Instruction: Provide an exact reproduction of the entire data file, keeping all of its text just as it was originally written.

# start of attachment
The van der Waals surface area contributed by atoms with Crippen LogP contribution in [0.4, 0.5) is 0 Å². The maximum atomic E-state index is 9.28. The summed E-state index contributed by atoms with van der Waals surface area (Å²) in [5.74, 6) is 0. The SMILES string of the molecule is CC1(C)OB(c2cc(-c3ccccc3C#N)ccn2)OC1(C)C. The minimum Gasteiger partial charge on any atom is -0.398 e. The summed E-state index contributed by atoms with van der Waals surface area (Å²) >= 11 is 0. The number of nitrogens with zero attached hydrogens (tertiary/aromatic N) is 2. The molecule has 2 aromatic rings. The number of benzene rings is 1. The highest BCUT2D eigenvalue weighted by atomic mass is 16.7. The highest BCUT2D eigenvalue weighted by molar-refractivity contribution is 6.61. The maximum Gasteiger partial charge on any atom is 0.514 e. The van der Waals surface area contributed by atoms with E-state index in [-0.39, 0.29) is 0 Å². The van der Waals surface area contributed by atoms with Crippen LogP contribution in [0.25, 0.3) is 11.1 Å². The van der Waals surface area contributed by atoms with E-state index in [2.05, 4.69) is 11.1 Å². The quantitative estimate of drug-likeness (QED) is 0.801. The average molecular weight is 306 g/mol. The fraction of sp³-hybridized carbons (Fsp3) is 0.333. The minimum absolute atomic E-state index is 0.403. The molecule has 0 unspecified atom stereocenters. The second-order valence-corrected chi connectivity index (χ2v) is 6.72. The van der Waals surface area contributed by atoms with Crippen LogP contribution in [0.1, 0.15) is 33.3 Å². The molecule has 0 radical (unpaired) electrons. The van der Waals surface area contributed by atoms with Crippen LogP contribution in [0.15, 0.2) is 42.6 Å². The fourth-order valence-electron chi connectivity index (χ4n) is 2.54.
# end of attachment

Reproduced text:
The van der Waals surface area contributed by atoms with Crippen LogP contribution in [0.4, 0.5) is 0 Å². The maximum atomic E-state index is 9.28. The summed E-state index contributed by atoms with van der Waals surface area (Å²) in [5.74, 6) is 0. The SMILES string of the molecule is CC1(C)OB(c2cc(-c3ccccc3C#N)ccn2)OC1(C)C. The minimum Gasteiger partial charge on any atom is -0.398 e. The summed E-state index contributed by atoms with van der Waals surface area (Å²) >= 11 is 0. The number of nitrogens with zero attached hydrogens (tertiary/aromatic N) is 2. The molecule has 2 aromatic rings. The number of benzene rings is 1. The highest BCUT2D eigenvalue weighted by atomic mass is 16.7. The highest BCUT2D eigenvalue weighted by molar-refractivity contribution is 6.61. The maximum Gasteiger partial charge on any atom is 0.514 e. The van der Waals surface area contributed by atoms with E-state index in [-0.39, 0.29) is 0 Å². The van der Waals surface area contributed by atoms with Crippen LogP contribution in [0.25, 0.3) is 11.1 Å². The van der Waals surface area contributed by atoms with E-state index in [2.05, 4.69) is 11.1 Å². The quantitative estimate of drug-likeness (QED) is 0.801. The average molecular weight is 306 g/mol. The fraction of sp³-hybridized carbons (Fsp3) is 0.333. The minimum absolute atomic E-state index is 0.403. The molecule has 0 unspecified atom stereocenters. The second-order valence-corrected chi connectivity index (χ2v) is 6.72. The van der Waals surface area contributed by atoms with Crippen LogP contribution in [0.1, 0.15) is 33.3 Å². The molecule has 0 radical (unpaired) electrons. The van der Waals surface area contributed by atoms with Crippen LogP contribution in [0.15, 0.2) is 42.6 Å². The fourth-order valence-electron chi connectivity index (χ4n) is 2.54.